Use the Internet to find out more about landscaping your Florida home and reducing the risk of wildland fire.

University of Florida Websites:
Forest Management http://www.floridaforestservice.com
Florida Yards and Neighborhoods http://fyn.ifas.ufl.edu/
Landscaping for Wildlife http://www.wec.ufl.edu/extension/
Landscaping for Energy http://livinggreen.ifas.ufl.edu/energy/landscaping_for_energy_efficiency.html
Florida and National Forest Agency Websites:
Florida Forest Service www.floridaforestservice.com
Florida Forest Protection Bureau http://www.floridaforestservice.com/wildfire/index.html
Firewise http://www.firewise.org
Smokey Bear http://www.smokeybear.com/
Good Fires and Visit My Forest http://goodfires.org
Other Organization Websites:
The Nature Conservancy - Florida Chapter http://nature.org/wherewework/northamerica/states/florida/
Tall Timbers Research Station http://www.talltimbers.org/
Southern Fire Exchange www.southernfireexchange.org

Footnotes

1.

This document is FOR 71, one of a series of the School of Forest Resources and Conservation, Florida Cooperative Extension Service, Institute of Food and Agricultural Sciences, University of Florida. First Printed November 1999. Revised January 2001. Reviewed August 2006. Revised September 2012. This publication was produced by the University of Florida with assistance from the Florida Division of Forestry and a grant from the Advisory Council on Environmental Education of the Florida Fish and Wildlife Conservation Commission. Please visit the EDIS website at http://edis.ifas.ufl.edu.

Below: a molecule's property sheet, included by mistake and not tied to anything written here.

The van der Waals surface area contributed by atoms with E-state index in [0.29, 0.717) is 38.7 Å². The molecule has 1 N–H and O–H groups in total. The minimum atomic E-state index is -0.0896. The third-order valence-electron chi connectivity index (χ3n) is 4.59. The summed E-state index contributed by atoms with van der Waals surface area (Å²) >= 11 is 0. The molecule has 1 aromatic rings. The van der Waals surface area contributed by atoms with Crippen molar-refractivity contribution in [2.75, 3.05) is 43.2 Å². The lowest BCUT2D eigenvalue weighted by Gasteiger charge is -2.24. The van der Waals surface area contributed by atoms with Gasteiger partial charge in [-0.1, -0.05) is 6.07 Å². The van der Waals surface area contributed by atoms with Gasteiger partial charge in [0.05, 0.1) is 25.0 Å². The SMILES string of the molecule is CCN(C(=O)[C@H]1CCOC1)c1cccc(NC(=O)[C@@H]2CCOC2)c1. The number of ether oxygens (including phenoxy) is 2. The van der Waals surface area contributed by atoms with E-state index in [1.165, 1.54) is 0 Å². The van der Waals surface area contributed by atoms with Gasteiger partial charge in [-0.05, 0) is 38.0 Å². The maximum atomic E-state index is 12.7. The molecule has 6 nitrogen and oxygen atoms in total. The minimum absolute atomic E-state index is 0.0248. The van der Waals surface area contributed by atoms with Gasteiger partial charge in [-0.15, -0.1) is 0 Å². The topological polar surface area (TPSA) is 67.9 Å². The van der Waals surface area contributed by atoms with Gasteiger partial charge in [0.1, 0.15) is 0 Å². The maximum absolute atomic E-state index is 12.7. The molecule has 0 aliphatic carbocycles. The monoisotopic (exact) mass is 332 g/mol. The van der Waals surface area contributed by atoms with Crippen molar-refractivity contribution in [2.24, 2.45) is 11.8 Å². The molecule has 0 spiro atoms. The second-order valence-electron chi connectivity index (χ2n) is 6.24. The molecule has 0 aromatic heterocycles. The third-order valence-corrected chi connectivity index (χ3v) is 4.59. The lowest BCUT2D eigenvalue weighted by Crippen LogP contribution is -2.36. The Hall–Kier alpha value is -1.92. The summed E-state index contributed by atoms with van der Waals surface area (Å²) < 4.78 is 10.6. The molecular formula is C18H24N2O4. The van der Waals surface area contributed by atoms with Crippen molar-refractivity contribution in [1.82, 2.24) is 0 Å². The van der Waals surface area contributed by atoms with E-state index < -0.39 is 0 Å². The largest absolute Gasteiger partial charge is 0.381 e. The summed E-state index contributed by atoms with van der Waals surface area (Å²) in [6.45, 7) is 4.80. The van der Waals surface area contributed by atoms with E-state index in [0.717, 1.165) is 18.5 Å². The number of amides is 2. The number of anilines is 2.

2.

Martha Monroe, professor, School of Forest Resources and Conservation; Alan Long, professor emeritus, School of Forest Resources and Conservation. Cooperative Extension Service, Institute of Food and Agricultural Sciences, University of Florida, Gainesville, FL 32611.


The Institute of Food and Agricultural Sciences (IFAS) is an Equal Opportunity Institution authorized to provide research, educational information and other services only to individuals and institutions that function with non-discrimination with respect to race, creed, color, religion, age, disability, sex, sexual orientation, marital status, national origin, political opinions or affiliations. For more information on obtaining other UF/IFAS Extension publications, contact your county's UF/IFAS Extension office.

U.S. Department of Agriculture, UF/IFAS Extension Service, University of Florida, IFAS, Florida A & M University Cooperative Extension Program, and Boards of County Commissioners Cooperating. Nick T. Place, dean for UF/IFAS Extension.